Apache Trail Scenic Drive (Arizona)
The Apache Trail covers some amazing scenery, but you better keep your eye on the road. This loop is narrow and some of the guardrails don't look like they would keep you on the road. It's not recommended for larger vehicles like RVs or even some SUVs.
Le Passage du Gois (France)
No, this road doesn't lead straight into the ocean. At least, not at low tide, it doesn't. When the tide comes in, however, the road does become impassable with waves lapping over the surface of the roadway. Even at low tide, things can still be dangerous with water or mud (or even other debris) covering the road.
Luxor-al-Hurghada Road (Egypt)
The Luxor-al-Hurghada Road travels through the Egyptian desert, which seems dangerous enough (especially if you break down or have an emergency). Head-on collisions are numerous, and therefore, fatalities are more prominent. Egyptians also have a tendency not to drive with their lights on—even in the dark! There are also reports of numerous bandits on the route.
Nanga Parbat Pass (Pakistan)
The ninth-highest mountain in the world seems like an excellent place for a road. Doesn't it? In actuality, this is mostly just a dirt path barely wide enough for one vehicle to edge along the side of a mountain. If someone is coming you're way, good luck turning around! It actually connects to the Karakoram Highway, which is also one of the most dangerous roads in the world, as we mentioned earlier.
Patiopoulo-Perdikaki Road (Greece)
Cotopaxi Volcano Road (Ecuador)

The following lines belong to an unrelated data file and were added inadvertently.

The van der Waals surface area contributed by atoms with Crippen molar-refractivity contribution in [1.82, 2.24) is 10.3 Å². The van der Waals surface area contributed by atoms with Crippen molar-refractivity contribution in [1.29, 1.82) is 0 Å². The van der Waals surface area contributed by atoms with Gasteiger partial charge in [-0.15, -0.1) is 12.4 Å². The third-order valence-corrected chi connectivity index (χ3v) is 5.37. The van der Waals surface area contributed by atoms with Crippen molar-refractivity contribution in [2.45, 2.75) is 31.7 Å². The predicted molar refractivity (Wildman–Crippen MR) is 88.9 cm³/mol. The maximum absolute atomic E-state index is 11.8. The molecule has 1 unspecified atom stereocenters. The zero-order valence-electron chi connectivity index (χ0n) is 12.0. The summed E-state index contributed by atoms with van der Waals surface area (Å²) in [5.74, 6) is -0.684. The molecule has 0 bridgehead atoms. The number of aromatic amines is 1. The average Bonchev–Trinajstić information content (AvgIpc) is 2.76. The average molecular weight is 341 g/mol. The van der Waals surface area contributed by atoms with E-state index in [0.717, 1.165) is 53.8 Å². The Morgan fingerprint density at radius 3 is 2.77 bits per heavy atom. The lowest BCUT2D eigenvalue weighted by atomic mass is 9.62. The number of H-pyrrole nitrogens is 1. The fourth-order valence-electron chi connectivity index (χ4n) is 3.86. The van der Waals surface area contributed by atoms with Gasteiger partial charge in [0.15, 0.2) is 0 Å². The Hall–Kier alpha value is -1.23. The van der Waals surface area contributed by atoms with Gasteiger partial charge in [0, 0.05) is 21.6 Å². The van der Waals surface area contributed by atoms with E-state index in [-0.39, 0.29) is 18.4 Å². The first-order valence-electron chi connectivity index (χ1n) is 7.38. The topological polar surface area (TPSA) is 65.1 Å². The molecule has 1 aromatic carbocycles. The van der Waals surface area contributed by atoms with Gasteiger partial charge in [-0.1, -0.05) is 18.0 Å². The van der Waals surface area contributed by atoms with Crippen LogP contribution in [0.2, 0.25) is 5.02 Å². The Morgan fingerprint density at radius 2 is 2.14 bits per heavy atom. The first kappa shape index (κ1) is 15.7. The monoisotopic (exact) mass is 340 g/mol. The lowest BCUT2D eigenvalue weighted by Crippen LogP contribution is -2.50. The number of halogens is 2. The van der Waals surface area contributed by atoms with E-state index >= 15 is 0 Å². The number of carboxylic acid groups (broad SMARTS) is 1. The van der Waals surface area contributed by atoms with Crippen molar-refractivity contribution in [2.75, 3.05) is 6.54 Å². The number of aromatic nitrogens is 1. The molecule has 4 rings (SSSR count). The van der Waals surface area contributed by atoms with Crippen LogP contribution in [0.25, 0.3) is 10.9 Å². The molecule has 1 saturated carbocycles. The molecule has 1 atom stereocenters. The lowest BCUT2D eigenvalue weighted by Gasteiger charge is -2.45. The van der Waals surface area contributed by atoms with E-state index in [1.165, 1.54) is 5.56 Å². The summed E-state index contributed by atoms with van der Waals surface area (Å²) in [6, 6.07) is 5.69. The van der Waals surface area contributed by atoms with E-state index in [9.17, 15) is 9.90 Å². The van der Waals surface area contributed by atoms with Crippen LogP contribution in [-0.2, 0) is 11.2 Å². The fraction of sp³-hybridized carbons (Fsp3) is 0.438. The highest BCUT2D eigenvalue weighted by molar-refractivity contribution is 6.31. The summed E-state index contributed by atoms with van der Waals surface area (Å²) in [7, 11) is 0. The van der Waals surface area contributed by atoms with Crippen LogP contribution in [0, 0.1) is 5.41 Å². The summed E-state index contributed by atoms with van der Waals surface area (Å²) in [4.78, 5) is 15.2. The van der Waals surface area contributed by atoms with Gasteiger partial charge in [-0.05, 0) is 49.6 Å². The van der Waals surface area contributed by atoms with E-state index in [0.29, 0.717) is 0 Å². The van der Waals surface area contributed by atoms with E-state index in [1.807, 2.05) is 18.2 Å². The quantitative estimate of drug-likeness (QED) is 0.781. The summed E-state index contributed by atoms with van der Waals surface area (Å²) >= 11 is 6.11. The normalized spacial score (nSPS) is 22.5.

The Cotopaxi Volcano Road may look relatively safe and unchallenging, but with that active volcano in the vicinity, the roads need constant upkeep. See all that snow at the peak of the cone? Flash floods are common in the area, which also destroys the roadway, and some sections are just gravel crossing a running stream. Bridge-less stream crossing sounds super safe...
Sichuan-Tibet Highway (China)
The Sichuan-Tibet Highway has the twisting and turning mountain roads common to the other dangerous highways on this list. Landslides and avalanches are also common. And please don't take your eyes off the road to try and enjoy the beautiful scenery. It's just not worth the risk.
Skippers Canyon Road (New Zealand)
Carved by hand by miners, Skippers Canyon Road is 16.5 miles of dirt and gravel that is barely the width of your car. With no guardrails, it's easy to slide down the side of the mountain in a jiffy. Kiwis love their adventure sports, but driving this dangerous roadway is just too extreme for us.
Federal Highway 5 (Mexico)